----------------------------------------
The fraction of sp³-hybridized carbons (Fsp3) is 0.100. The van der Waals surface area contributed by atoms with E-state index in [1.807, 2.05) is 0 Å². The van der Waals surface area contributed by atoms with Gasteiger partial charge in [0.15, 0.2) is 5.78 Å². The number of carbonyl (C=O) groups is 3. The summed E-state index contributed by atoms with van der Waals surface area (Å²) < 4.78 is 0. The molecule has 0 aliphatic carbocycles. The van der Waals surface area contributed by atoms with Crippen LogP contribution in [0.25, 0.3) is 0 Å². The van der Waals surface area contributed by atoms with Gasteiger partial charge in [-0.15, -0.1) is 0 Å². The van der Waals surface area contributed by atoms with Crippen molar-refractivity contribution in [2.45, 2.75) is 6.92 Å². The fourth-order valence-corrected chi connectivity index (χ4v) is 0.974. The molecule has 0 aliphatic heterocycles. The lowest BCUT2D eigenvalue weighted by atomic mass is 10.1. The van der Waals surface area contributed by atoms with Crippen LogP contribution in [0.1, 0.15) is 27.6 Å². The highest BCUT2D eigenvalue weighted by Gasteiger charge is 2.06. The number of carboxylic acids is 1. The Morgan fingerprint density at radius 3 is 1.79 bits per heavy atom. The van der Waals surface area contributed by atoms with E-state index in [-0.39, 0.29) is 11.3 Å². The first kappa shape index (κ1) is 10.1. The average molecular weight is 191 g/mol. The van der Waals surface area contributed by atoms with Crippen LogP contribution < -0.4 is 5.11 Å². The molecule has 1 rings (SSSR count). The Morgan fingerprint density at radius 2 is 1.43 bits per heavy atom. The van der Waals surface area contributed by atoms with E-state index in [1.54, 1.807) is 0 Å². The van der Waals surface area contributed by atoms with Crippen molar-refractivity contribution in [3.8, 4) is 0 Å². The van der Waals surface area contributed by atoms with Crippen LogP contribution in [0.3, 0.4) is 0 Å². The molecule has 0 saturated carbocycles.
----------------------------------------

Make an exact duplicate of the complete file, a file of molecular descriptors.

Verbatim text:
The fraction of sp³-hybridized carbons (Fsp3) is 0.100. The van der Waals surface area contributed by atoms with E-state index in [1.807, 2.05) is 0 Å². The van der Waals surface area contributed by atoms with Gasteiger partial charge in [0.15, 0.2) is 5.78 Å². The number of carbonyl (C=O) groups is 3. The summed E-state index contributed by atoms with van der Waals surface area (Å²) < 4.78 is 0. The molecule has 0 aliphatic carbocycles. The van der Waals surface area contributed by atoms with Crippen LogP contribution in [0.25, 0.3) is 0 Å². The van der Waals surface area contributed by atoms with Gasteiger partial charge in [-0.15, -0.1) is 0 Å². The van der Waals surface area contributed by atoms with Crippen molar-refractivity contribution in [2.45, 2.75) is 6.92 Å². The fourth-order valence-corrected chi connectivity index (χ4v) is 0.974. The molecule has 0 aliphatic heterocycles. The lowest BCUT2D eigenvalue weighted by atomic mass is 10.1. The van der Waals surface area contributed by atoms with Crippen LogP contribution in [0.1, 0.15) is 27.6 Å². The highest BCUT2D eigenvalue weighted by Gasteiger charge is 2.06. The number of carboxylic acids is 1. The Morgan fingerprint density at radius 3 is 1.79 bits per heavy atom. The van der Waals surface area contributed by atoms with E-state index in [-0.39, 0.29) is 11.3 Å². The first kappa shape index (κ1) is 10.1. The average molecular weight is 191 g/mol. The van der Waals surface area contributed by atoms with Crippen LogP contribution < -0.4 is 5.11 Å². The molecule has 1 rings (SSSR count). The Morgan fingerprint density at radius 2 is 1.43 bits per heavy atom. The van der Waals surface area contributed by atoms with E-state index in [1.54, 1.807) is 0 Å². The van der Waals surface area contributed by atoms with Crippen molar-refractivity contribution in [3.8, 4) is 0 Å². The van der Waals surface area contributed by atoms with Crippen LogP contribution in [0.3, 0.4) is 0 Å². The molecule has 0 saturated carbocycles.